Psychiatric nurses help patients with mental health issues work towards recovery and full, happy lives. It can be an incredibly rewarding career, full of enriching experiences and gratifying professional successes.
Unfortunately, not everyone in society realizes this, and there are still a number of stigmas surrounding mental illness, and psychiatric facilities, which are harmful to patients and mental health professionals alike. These views are often based on outdated and unfair stereotypes, and bear no resemblance to the realities of mental health treatment.
By learning the truth behind the myths, psychiatric nurses are better able to educate the friends and families of patients about their condition, and promote greater understanding of mental health issues in society at large.
1. Psychiatric Nursing College Grads Know Mental Illness Doesn’t Diminish Intelligence
Mental health issues can affect thoughts and behaviors, and some medications can affect a patient’s appearance and ability to communicate. This sometimes leads to a false perception that a mental health diagnosis is akin to an intellectual disability.
In psychiatric nursing programs, students learn that none of these issues are actual symptoms of a patient’s illness. Furthermore, through the relationships they forge with patients during their careers, they see that people with mental health issues are often highly intelligent, capable individuals.
2. Psychiatric Nursing Students Learn That All Patients Are Not Dangerous
While psychiatric nurses are trained to diffuse situations in which a patient, as a result of their illness, may become distressed or aggressive, they also know that, contrary to popular belief, people with mental health issues are not usually violent or dangerous.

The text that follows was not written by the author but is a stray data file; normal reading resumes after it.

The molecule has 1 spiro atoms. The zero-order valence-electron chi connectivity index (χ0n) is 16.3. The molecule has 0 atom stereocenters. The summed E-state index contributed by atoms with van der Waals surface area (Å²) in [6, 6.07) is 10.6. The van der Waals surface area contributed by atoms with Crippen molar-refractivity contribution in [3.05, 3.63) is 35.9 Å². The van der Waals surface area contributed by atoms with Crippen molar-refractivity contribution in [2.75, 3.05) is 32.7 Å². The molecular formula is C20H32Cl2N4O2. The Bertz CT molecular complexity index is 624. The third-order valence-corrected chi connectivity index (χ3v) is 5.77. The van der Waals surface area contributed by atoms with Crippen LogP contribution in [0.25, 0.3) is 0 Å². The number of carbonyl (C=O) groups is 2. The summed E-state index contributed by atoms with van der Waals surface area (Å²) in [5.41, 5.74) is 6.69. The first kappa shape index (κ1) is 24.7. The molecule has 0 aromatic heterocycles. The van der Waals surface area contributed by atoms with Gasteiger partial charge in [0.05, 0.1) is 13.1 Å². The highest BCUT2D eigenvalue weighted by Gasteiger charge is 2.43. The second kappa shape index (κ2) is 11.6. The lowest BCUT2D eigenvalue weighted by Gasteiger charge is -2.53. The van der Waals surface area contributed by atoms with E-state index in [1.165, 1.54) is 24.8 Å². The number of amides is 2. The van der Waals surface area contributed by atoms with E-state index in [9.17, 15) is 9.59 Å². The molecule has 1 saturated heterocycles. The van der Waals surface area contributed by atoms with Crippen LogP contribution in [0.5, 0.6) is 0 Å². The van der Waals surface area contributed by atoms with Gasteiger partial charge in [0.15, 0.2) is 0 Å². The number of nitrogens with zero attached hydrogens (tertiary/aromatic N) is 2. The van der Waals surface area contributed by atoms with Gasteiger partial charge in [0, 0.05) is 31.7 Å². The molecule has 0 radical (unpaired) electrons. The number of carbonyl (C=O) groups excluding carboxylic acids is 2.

In fact, a highly-regarded MacArthur Research Network study concluded they were no more likely to commit acts of violence than any other members of society. In addition, when incidents do occur, psychiatric nursing college students are taught to identify the root cause of the situation, in order to help the patient manage their future behavior.
3. Most Patients You’ll Encounter During Your Psychiatric Nursing Career Won’t Require Lifelong Care
Being hospitalized for a mental disorder can be devastating for patients and their families, and they can often believe that they will never get better. In reality, less than 10% of patients stay more than 90 days in psychiatric facilities.
Patients with mental health issues are usually only admitted for acute episodes and nurses and other professionals work to treat them with a view to reintegrating fully into their community and leading a happy, healthy life.
4. Psychiatric Nursing Careers Involve A Variety Of Therapeutic Techniques
Another prevalent myth about psychiatric nursing is that it mostly involves caring for patients who are heavily medicated and unaware of their surroundings. In reality, while doctors will prescribe medication in cases where it might be beneficial, psychiatric hospitals employ a rich variety of therapeutic techniques.
Throughout their psychiatric nursing careers, graduates of Stenberg’s psychiatric nursing program find themselves helping to coordinate counselling sessions, art and drama classes, and other events to help build patient’s confidence and social skills.
Are you interested in a career promoting awareness and caring for people with mental health issues?
Visit Stenberg to learn more about our psychiatric nursing program or to speak with an advisor.